What Can Banks Do to Protect Data from Future Cyber Attacks
Putting our hard-earned money in the bank is a great idea, isn't it? All of your cash in one place, locked in a vault. You can make all the financial transactions you want with just a payment card. Convenient and also secure, because it can't get safer than a bank, right? Well, you'd think so but nothing is ever truly 100% safe, especially when it comes to large amounts of money.
Banks aren't invulnerable. Yes, they put a lot of effort into their digital security but they can be hacked. It has happened many times in the past to even the biggest and most reputable banks. Take the recent wave of ransomware attacks for example. These malware attacks target individuals or small businesses mostly but imagine if they got organized themselves and shifted their focus to something bigger. Imagine a well-funded international online terror organization or even a rival country were to attack a bank, instead of looking for money they want to spread chaos? They could destroy their databases and "erase" our money.
Think of the havoc that would come about, if just one large bank was crippled in such a way. The chaos would be overpowering. A coordinated strike against multiple major banks could cripple society. Fortunately, such scenarios are only seen in Hollywood movies right now, but with over 45% of all monetary transactions in the United States are digitized it's not unreasonable to think hackers would turn their attention to the banks. Other countries have even higher numbers of digitized transactions, like Denmark with over 90% of all monetary transactions being entirely digital.
In fact, Denmark's National Bank reps commented this saying "A cyber attack at a systemically important bank, mortgage bank or central infrastructure company that seriously affects the availability of systems or the integrity of data may rapidly impact on the entire financial system in Denmark."
You may think banks are all but impregnable, but in reality, they're just as vulnerable as anything else. Positive Technologies published a report, which was detailed in Computer Weekly and according to it, banks are just as exposed as any other institution to online hacking attempts, maybe even more so. The hackers' usual venue of attack is through phishing scams currently, but that may change in the future.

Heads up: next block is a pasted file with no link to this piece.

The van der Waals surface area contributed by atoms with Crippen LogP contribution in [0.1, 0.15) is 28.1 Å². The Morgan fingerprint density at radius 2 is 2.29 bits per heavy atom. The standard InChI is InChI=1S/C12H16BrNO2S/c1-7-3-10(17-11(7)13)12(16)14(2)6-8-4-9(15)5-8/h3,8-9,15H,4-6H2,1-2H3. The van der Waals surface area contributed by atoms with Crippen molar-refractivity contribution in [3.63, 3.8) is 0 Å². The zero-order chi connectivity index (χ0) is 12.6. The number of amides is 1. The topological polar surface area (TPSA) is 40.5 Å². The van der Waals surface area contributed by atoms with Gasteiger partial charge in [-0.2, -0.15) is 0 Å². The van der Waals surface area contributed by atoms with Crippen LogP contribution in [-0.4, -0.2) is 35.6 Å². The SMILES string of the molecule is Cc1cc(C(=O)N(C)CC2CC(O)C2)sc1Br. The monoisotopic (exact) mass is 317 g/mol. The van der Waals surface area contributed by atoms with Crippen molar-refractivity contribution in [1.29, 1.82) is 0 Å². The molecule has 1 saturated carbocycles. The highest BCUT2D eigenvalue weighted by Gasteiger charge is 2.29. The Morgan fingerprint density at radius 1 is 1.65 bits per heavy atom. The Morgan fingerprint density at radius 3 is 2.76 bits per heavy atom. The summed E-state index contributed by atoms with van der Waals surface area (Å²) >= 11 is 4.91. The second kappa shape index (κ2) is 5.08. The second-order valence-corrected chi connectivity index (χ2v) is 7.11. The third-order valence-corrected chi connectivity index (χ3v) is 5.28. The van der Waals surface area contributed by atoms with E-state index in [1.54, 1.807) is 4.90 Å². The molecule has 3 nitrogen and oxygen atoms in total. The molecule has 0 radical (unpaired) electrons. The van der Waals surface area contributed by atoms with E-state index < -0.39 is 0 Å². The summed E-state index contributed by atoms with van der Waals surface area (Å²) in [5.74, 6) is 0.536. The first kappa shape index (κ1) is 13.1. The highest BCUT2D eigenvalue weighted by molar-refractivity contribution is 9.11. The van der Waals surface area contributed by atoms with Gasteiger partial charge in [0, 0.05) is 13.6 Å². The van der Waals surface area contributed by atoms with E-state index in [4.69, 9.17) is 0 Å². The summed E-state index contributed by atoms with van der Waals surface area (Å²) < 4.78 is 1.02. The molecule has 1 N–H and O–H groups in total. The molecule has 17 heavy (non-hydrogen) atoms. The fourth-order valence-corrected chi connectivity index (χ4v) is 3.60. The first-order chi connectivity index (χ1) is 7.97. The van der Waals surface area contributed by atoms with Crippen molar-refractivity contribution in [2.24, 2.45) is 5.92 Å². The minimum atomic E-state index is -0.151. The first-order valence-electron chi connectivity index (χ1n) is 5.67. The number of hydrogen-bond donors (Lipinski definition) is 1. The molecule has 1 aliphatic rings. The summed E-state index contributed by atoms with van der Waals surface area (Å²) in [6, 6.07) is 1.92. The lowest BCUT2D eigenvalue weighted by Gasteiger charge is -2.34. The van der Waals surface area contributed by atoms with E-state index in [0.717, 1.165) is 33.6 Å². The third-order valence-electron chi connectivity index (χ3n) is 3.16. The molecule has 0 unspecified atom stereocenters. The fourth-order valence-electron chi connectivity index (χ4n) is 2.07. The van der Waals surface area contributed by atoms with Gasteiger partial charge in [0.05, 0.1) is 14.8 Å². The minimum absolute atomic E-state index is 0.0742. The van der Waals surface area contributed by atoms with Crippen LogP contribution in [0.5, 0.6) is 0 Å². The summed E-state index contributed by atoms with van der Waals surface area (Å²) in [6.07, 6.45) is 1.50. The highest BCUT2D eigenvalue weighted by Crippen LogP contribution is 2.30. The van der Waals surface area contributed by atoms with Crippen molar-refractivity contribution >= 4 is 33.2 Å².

The report shows worrying statistics. According to them, "employees at 75% of banks reviewed had clicked on links in phishing messages, and those at 25% of banks entered their credentials in a fake authentication form."
Interestingly, the banks have developed extensive recovery methods in case of natural disasters like flood, fire, earthquakes, or human errors, but they're not quite prepared to deal with elaborate hacks and cyber attacks.
How can banks protect their data and our money
There's no easy answer to this question. They already spend huge amounts of money on the latest anti-malware defenses, over three times the amount non-financial institutions spend, in fact, according to Kaspersky Lab and B2B International
The banks also make sure to make backups of their financial data. Some of them are created automatically at certain intervals of time, others when the data is created. The banks also store their data both locally and on cloud storage for maximum security.
However, what if a group of malicious hackers was to gain the credentials to the storage system of a crucial database? The attackers could manage to not just corrupt or delete that information, but they might also compromise or simply delete all the copies of the data. Of course, banks usually have offline recovery systems, such as tape backups, but those take a certain amount of time to upload. Another problem is that those probably don't have the latest transactions, digital or otherwise. Attacks like that can cost banks hundreds of millions, if not billions. Even a major bank could fold under such conditions. So if hackers can destroy backups as easily as the original data what can the banks do to stop them?
One simple solution is to remove their ability to corrupt the data. Stealing storage credentials should not be enough to allow the hackers to erase irretrievable and crucial system information. There needs to be an extra step before gaining access to such vital data, according to security experts.